NCAA Tournament: Gonzaga too much for WVU, advances
PITTSBURGH -- It wasn't about the long distance Gonzaga traveled to reach its NCAA Tournament opener Thursday in West Virginia's backyard.
It was more about the long distance the Zags' shots traveled early in the game. And that was just for starters.
Gonzaga's early 3-point marksmanship set the tone, but that and much more sent the Mountaineers packing quickly for a 2011-12 season-ending trip home down I-79.
In the final game for seniors Kevin Jones and Truck Bryant and the school's last game as a Big East Conference member, WVU was routed 77-54 in an East Region second-round game at Consol Energy Center.
Seventh-seeded Gonzaga (26-6), which has won 11 of its last 14 games, moved on to face region second seed and No. 7 Ohio State (28-7) here Saturday.
West Virginia (19-14) finished with the most losses for a Bob Huggins-coached team since his first Cincinnati club, in 1990-91, went 20-14.
"This is the worst defensive team I've ever had in 30 years," Huggins said after his team was riddled at both ends of the floor. "We don't get the help, we don't get the loose balls. We don't do the things we've done for years and years and years.
"They shoot 56 percent, that's never happened. You've been around. That's never, ever happened. No matter how well somebody played, it never happened.
"A lot of it is because we're so inept offensively. They get breakouts. We throw the ball around, throw the ball to them. That adds to it."
It was the second-worst loss in Huggins' 47 NCAA Tournament games as coach, trailing only a 92-68 Cincinnati defeat to Illinois in the 2004 second round.
It was WVU's biggest NCAA thumping since a 102-77 second-round debacle against Maryland in 1984 at Birmingham, Ala.
Gonzaga freshman guard Kevin Pangos nearly matched his per-game scoring average with a 13-point half. He didn't score after halftime, but by the finish four Bulldogs were double-figure scorers.
Guard Gary Browne led WVU scoring with 15 off-the-bench points.
Huggins gave freshman forward Aaron Brown his first career start - "looking for somebody to make a shot," the WVU coach said. Brown was 1-of-14 in 14 minutes.
Guard Truck Bryant, who also finished his WVU career on a sour note, had an 0-of-5 first half and finished 2-of-10 and with nine points.
"Yeah, there was always a feeling of frustration throughout the whole game," said WVU senior Kevin Jones, the Big East scoring and rebounding season leader whose career ended with a 13-point, four-rebound night. "It was definitely desperation during the second half. We were down by so many points.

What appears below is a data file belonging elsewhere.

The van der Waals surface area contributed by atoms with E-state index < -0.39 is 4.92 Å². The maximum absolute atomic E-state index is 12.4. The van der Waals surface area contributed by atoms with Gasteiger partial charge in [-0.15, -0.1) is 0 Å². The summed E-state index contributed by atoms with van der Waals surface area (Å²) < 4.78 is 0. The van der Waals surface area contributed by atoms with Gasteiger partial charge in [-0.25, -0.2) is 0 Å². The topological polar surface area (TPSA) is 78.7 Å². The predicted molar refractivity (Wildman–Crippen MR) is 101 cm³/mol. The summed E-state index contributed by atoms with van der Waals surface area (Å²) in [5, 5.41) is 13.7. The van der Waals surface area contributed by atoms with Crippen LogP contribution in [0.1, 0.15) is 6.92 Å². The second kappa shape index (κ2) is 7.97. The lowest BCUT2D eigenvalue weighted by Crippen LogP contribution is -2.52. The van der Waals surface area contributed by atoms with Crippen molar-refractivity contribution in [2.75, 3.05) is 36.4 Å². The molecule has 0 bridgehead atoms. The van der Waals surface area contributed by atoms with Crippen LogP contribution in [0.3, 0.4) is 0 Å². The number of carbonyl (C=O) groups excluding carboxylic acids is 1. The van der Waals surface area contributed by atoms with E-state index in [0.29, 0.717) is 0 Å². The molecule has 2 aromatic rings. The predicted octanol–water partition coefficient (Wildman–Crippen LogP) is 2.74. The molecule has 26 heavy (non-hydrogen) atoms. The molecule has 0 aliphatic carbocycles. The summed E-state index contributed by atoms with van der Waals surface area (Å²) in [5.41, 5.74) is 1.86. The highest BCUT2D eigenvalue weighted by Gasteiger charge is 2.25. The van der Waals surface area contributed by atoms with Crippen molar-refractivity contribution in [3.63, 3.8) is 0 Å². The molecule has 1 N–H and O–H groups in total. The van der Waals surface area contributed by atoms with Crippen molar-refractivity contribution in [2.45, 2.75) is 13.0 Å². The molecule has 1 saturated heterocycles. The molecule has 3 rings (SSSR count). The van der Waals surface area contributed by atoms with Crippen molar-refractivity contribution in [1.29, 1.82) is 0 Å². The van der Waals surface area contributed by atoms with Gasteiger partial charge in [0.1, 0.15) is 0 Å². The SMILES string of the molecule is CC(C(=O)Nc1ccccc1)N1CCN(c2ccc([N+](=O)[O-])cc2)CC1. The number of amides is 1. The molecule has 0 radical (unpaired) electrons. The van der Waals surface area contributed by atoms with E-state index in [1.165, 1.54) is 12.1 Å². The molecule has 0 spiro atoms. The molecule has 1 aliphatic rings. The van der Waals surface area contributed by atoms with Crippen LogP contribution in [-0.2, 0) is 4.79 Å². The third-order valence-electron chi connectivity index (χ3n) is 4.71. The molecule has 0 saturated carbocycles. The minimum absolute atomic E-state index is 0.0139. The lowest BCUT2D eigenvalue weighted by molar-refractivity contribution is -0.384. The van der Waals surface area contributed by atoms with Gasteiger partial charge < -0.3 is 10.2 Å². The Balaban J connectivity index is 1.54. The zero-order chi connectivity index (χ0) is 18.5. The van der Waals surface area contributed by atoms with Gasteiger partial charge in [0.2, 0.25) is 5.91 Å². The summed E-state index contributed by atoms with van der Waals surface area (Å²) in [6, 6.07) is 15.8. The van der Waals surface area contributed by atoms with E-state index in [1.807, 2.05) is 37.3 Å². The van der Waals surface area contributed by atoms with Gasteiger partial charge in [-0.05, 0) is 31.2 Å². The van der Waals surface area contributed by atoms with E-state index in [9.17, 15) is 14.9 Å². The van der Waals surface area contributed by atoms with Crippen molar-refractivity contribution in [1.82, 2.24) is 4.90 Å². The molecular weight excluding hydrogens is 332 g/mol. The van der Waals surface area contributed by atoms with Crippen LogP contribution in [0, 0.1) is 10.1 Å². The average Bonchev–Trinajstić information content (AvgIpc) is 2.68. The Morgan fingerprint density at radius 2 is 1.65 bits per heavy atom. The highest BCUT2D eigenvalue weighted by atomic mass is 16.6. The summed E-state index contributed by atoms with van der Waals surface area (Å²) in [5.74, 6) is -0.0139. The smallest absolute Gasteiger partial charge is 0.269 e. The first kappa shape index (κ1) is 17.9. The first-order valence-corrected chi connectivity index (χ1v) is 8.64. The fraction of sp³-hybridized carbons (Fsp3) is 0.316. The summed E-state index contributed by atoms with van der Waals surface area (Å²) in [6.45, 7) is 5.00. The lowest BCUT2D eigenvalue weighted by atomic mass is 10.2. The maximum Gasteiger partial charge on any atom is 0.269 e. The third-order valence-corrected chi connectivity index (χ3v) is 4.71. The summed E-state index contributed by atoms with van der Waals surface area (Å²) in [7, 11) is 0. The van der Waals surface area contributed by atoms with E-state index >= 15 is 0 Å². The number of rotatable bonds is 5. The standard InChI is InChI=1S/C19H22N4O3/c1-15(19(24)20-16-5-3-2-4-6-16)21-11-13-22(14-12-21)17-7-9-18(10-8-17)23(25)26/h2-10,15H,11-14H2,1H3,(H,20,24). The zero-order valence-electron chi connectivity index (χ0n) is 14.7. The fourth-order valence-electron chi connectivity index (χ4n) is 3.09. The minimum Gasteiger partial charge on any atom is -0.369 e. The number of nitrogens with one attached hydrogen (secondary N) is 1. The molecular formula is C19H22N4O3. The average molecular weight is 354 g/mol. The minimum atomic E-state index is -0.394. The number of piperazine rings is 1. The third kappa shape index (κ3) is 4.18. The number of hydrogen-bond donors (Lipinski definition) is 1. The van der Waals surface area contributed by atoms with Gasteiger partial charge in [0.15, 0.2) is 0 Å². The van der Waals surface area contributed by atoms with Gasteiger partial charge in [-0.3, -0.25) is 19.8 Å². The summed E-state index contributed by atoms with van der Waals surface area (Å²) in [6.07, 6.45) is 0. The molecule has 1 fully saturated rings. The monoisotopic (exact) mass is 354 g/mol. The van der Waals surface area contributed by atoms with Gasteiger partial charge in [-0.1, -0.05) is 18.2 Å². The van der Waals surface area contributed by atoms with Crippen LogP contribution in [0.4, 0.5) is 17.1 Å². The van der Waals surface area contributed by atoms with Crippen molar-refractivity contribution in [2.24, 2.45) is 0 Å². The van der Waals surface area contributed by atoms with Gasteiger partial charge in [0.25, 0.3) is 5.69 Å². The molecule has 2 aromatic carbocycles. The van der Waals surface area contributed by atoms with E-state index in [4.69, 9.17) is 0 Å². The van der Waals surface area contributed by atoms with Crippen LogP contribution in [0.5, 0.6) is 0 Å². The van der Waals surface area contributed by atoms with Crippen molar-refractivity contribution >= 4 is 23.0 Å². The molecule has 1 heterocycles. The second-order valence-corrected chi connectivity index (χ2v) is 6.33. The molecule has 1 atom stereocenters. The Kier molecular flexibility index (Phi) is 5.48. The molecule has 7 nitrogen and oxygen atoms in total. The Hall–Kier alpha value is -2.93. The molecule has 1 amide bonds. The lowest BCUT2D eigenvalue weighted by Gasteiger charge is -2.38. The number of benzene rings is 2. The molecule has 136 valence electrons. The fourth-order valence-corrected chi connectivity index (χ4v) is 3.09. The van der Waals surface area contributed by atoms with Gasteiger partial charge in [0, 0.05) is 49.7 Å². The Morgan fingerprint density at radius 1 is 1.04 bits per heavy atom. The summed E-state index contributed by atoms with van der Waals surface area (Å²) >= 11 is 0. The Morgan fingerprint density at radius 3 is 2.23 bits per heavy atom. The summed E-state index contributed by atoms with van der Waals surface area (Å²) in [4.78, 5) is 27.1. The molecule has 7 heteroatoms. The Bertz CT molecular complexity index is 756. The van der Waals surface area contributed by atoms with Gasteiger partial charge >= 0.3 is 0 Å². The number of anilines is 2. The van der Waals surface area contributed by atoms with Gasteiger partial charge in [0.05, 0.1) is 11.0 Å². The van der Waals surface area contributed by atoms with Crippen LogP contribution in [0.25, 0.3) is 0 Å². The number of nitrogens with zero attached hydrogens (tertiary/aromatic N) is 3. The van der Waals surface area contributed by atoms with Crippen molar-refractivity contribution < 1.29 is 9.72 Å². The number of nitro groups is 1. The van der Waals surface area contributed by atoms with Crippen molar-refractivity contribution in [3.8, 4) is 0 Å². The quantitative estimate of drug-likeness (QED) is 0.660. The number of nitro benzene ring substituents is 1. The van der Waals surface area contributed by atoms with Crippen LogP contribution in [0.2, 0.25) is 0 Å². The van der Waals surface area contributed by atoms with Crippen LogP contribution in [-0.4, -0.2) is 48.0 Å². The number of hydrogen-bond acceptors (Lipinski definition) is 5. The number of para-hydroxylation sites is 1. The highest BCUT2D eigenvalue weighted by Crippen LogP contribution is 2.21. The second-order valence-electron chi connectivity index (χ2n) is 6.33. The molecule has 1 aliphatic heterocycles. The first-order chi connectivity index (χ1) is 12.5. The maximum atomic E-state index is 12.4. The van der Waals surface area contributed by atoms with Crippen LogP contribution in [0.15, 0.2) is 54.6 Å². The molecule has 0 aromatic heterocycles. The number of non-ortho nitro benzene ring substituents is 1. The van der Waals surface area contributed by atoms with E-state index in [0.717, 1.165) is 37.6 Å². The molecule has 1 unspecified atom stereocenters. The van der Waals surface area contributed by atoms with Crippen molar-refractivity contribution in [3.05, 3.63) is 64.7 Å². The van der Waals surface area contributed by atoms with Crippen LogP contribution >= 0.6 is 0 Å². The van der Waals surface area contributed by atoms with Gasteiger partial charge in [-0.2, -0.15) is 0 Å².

"We weren't playing defense. They came out tougher, more aggressive, more energized than we were. You see the result of it. They were the better team."
Jones' four rebounds were a season low. When his teammates couldn't hit shots, the Bulldogs doubled and triple-teamed him the closer he got to the basket. He said the Zags took the game to the Mountaineers throughout.
"I think we knew they were going to come out aggressive just by the way they were talking before the game, very aggressive and tough-minded," Jones said. "They stayed that way throughout the whole game. That's something that we didn't do.
"They played better team basketball than we did. That really helped them. They shared the ball. They found open guys, and the guys made shots."
Gonzaga's 7-foot senior, Robert Sacre agreed.
"Hit 'em, is all you got to say" Sacre said when asked what advice he had for the younger Bulldogs who were playing in their first NCAA Tournament game. "Hit 'em, be physical, let everything else work itself out. As long as you're physical, that's all that matters. Show that Gonzaga's not soft."
The 10th-seeded Mountaineers endured many of the same offensive struggles that dogged them in losing eight of their last 12 games entering a fifth straight NCAA Tournament appearance under Huggins.
The marksmanship was woeful from the field (6-of-26 in the decisive first half, including 1-of-10 behind the arc), not much better from the free throw stripe.
WVU shot only a .327 percentage after .231 in the first half.
Gonzaga played with smarts, efficiency and offensive balance, plus the West Coast Conference runner-up made three 3-pointers in the first four minutes and five 3s in the first 12 minutes.
From a 14-10 lead, Gonzaga went on a 13-0 run for a 17-point bulge. WVU went nine possessions without scoring in a six-minute span. Less than 17 minutes into the game, WVU trailed by 20, at 34-14.
"We stuck with our core man-to-man defense," Gonzaga Coach Mark Few said of that stretch of utter frustration for his opponent. "We were making plays in the lanes. We were making it tough for Jones to get a lot of space, and also Bryant, we really kind of keyed in on those guys.
"When we did get stops, we were able to push the ball. We're best when we're pushing the ball, getting opportunity baskets."
In addition, the Mountaineers, who had been out-rebounded in only three of 32 games entering the tournament, were being beaten on the glass in the first half, only exacerbating their shooting woes and defensive breakdowns.
It didn't get any better in the second half, although the rebounds finished even, 31-31.
"We talked about we wanted to be the toughest team," said Few, who is now 2-0 in NCAA Tournament early round games against Huggins. "Anytime you face a Coach Huggins team, you know they're going to be tough, you know they're going to be physical. We knew we couldn't back down from that.
"It started and ended with the rebounding. They're a phenomenal offensive rebounding team and we did a great job of keeping them off that pretty much all night. They got some there at the end, but I think that was probably the biggest difference in the game. I thought we matched their physicality."
Contact Sports Editor Jack Bogaczyk at email@example.com or 304-348-7949.